What’s going on in Brazil?
June 21st, 2013
12:05 PM ET

What’s going on in Brazil?

By Carl Meacham, Special to CNN

Editor's note: Carl Meacham is director of the Americas Program at the Center for Strategic and International Studies (@CSIS). The views expressed are his own.

When Americans think of Brazil, protests are the furthest thing from their minds. Rather, soccer and carnival – and more recently, the FIFA World Cup and the Olympics – have, for better or worse, been the images most closely associated with the South American giant.

Imagine, then, Americans’ surprise upon being presented with images of massive and sustained protests – some violent – all across Brazil.

Americans have heard of policemen throwing their weapons into protesters’ bonfires and joining the movement; of thousands of Brazilians turning their backs during the singing of the national anthem at the Confederations Cup on Wednesday; of a young Brazilian woman reaching out to Americans on YouTube, asking them to consider the protesters’ demands.

And as U.S. media has aired more and more footage of empowered Brazilians demanding substantive change, many Americans can’t help but wonder where this all is coming from. Answering that question, however, has not proved simple.

When U.S. media began covering events after Monday’s protests, reports focused on the bus fare hike as if it were the primary – if not the only – driver of popular dissent and demonstration. But as has become increasingly clear, the fare increase was just the tip of the iceberg.

With limited news media coverage of the story and still less detailed information about protesters’ demands, Americans quickly turned to social media, connecting with their friends and family abroad to learn more. Facebook, Twitter, and YouTube unsurprisingly told a different story.

Through those sources, Americans gained access to the voices and perspectives of the protesters themselves.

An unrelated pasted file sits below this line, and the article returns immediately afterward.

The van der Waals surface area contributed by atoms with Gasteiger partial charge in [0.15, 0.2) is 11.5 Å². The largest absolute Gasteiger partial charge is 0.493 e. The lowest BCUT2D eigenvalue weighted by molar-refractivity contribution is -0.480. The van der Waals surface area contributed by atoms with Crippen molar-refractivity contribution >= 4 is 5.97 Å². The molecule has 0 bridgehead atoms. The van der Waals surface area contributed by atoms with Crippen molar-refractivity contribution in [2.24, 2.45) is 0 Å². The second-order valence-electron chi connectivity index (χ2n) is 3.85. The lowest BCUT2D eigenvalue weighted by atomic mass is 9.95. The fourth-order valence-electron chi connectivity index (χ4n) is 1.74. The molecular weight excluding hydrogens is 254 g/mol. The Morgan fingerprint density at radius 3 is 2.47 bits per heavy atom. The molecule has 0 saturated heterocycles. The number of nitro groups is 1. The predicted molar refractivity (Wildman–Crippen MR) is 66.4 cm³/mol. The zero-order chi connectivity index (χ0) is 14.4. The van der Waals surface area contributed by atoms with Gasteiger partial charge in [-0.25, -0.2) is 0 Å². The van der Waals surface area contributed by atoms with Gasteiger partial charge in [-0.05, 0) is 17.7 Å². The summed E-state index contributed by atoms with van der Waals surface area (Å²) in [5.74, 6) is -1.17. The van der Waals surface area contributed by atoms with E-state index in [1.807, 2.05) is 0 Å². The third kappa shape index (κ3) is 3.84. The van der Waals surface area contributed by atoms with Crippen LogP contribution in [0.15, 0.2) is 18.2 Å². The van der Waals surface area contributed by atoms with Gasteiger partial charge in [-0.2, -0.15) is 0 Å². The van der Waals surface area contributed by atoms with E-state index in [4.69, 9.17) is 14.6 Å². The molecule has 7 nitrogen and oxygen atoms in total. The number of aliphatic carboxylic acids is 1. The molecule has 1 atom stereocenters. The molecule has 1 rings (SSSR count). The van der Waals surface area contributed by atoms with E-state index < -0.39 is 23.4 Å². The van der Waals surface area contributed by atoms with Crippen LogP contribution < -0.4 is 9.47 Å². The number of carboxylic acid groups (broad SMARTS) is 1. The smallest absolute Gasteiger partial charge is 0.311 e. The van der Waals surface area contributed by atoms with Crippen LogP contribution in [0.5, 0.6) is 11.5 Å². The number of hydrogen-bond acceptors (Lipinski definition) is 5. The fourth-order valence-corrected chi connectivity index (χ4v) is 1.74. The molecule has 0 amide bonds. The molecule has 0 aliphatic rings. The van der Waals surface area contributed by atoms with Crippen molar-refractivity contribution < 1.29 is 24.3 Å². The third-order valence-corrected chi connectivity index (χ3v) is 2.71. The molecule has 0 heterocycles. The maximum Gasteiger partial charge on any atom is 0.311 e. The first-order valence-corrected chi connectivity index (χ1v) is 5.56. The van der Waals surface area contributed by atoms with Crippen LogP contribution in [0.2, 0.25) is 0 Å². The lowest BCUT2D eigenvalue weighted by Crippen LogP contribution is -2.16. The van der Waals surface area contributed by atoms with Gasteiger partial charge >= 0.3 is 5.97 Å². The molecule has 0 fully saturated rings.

Though the fare hike clearly most heavily impacted the poor, working population, it became clear that the country’s youth – its students – were among the most vocal protesters. And the widespread nature of the protests and demographic diversity of those participating in them turned Americans’ attention to Brazilians’ concerns, which proved far greater than the cost of public transportation.

More from CNN: Broken promises fuel protests

Increasingly, media – both social and otherwise – have conveyed the protesters’ demands for improvements in health, education, and public transportation, as well as an end to the reckless government spending and corruption that have long plagued the system. And though the protests by and large have remained peaceful, Americans have been confronted with images of protesters running from police wielding water cannons and tear gas – and aiming both, at times, at journalists.

Avaaz.org, an online activist network, has even organized a petition demanding President Dilma Rousseff’s impeachment, a petition that has already garnered over 270,000 signatures. And again, the U.S. audience found itself surprised, having heard Brazil touted as the South American success story – a fast-growing economy and stable political system whose regional and global influence would only increase, and who would show that success to the world by hosting the upcoming Olympics and World Cup.